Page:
As a theoretical linguist specialising in the semantics and pragmatics of natural language, I spent most of my university career investigating how people fabricate, interpret and adapt to, their environments, in particular how they decide what is relevant and how their use of tools impacts on that process. For many years I taught computer science undergraduates to design human-computer interfaces that were easy to use.

My own research passion has always been placed elsewhere. If indeed tools, especially digital ones, could augment humans and their intelligence in a profound way, and I believe they will and do, brain/mind-technology-world interfaces ought to be humane. A search for design methodologies to construct such interfaces became internationally known as Cognitive Technology (CT). In that context the quintessential question has always been: Which human characteristics ought to be preserved at all cost?


University education

1987  Postgraduate Diploma in Artificial Intelligence and Knowledge-Based Systems from the Knowledge-Based Systems Centre at the Polytechnic of the South Bank, London
1985 PhD in General Linguistics from University College London
1976 MPhil in English and Education from the Institute of Education of the University of London
1972 MA in English Philology from the University of Warsaw, Poland

  Full-Time Employment History

1990- 2002 Associate Professor in Computer Science, City University Hong Kong
1987- 1990 Postdoctoral Research Fellow, CMS, Oxford-Brookes University


University affiliations

2002- 2004 Affiliated Visitor, Department of Social and Political Sciences, University of Cambridge


Significant contributions

(In collaboration with Roger Lindsay, Jonathon Marsh and Jacob Mey)

Extended Theory of Relevance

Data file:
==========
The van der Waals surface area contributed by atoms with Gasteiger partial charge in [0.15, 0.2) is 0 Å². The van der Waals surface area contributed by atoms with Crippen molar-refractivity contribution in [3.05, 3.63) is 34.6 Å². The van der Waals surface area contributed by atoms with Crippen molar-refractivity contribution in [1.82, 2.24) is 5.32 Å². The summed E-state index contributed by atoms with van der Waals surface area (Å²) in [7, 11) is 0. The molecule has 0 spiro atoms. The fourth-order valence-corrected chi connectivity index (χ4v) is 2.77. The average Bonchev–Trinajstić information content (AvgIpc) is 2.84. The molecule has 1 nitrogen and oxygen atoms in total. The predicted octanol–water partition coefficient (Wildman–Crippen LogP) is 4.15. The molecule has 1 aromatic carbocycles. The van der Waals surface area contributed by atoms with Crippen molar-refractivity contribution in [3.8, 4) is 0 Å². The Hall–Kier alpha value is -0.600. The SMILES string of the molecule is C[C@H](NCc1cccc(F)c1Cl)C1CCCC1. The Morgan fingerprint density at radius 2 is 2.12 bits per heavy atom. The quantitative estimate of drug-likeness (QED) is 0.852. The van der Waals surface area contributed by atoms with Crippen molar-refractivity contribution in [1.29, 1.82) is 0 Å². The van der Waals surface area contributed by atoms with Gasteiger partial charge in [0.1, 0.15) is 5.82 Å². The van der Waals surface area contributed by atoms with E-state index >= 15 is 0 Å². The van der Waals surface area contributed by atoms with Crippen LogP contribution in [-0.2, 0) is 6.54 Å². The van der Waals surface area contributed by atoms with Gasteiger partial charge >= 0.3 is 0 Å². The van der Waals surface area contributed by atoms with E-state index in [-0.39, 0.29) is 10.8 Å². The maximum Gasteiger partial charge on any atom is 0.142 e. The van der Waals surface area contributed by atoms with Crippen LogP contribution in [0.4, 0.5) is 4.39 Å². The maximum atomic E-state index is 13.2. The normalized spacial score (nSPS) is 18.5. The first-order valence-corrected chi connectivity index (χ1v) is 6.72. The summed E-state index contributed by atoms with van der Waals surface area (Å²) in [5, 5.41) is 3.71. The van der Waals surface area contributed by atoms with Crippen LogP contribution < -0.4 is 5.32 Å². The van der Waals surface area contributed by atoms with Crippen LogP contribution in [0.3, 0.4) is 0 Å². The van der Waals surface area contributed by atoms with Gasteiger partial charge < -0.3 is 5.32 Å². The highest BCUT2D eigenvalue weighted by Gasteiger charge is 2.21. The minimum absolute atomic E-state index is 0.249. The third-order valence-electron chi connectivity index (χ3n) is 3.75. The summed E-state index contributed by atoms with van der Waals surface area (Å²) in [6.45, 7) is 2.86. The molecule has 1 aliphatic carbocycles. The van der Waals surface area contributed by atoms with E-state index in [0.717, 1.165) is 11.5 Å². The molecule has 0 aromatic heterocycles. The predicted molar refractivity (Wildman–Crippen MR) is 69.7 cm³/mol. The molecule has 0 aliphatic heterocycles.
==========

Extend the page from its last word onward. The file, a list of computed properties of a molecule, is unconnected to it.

Cognitive Technology (CT) as a scholarly discipline

Seminal, international, CT conferences

Special journal-issue on CT

International Journal of Cognition and Technology (subsequently a part of the Pragmatics and Cognition journal)


Publications most reflective of my interests and research

Gorayska, Barbara, 1998. Cognitive Technology. In: Jacob L. Mey, ed., Concise Encyclopedia of Pragmatics, 132-134. Oxford: Elsevier Science Ltd. (Extended version, 2nd edition 2009, 78-79)

Gorayska, Barbara and Jacob L. Mey, 1996. Of Minds and Men, an Introduction. In: Barbara Gorayska and Jacob L. Mey, eds, Cognitive Technology: In Search of a Humane Interface, 1-27. Amsterdam: North Holland.

Gorayska, Barbara and Jonathon P. Marsh, 1996. Epistemic Technology and Relevance Analysis: Rethinking Cognitive Technology. In: Barbara Gorayska and Jacob L. Mey, eds. Cognitive Technology: In Search of a Humane Interface, 27-41. Amsterdam: North Holland.

Gorayska, Barbara, Jonathon P. Marsh and Jacob L. Mey, 2001. Cognitive Technology: Tool or Instrument? In: Meurig Beynon, Christopher L. Nehaniv and Kerstin Dautenhahn, eds, Cognitive Technology: Instruments of Mind, Proceedings of the 4th International Conference, CT 2001, 1-17. Berlin: Springer-Verlag.

Lindsay, Roger and Barbara Gorayska, 2004. Relevance, Goal Management and Cognitive Technology. In: Barbara Gorayska and Jacob L. Mey, eds, Cognition and Technology, 63-109. Amsterdam: John Benjamins.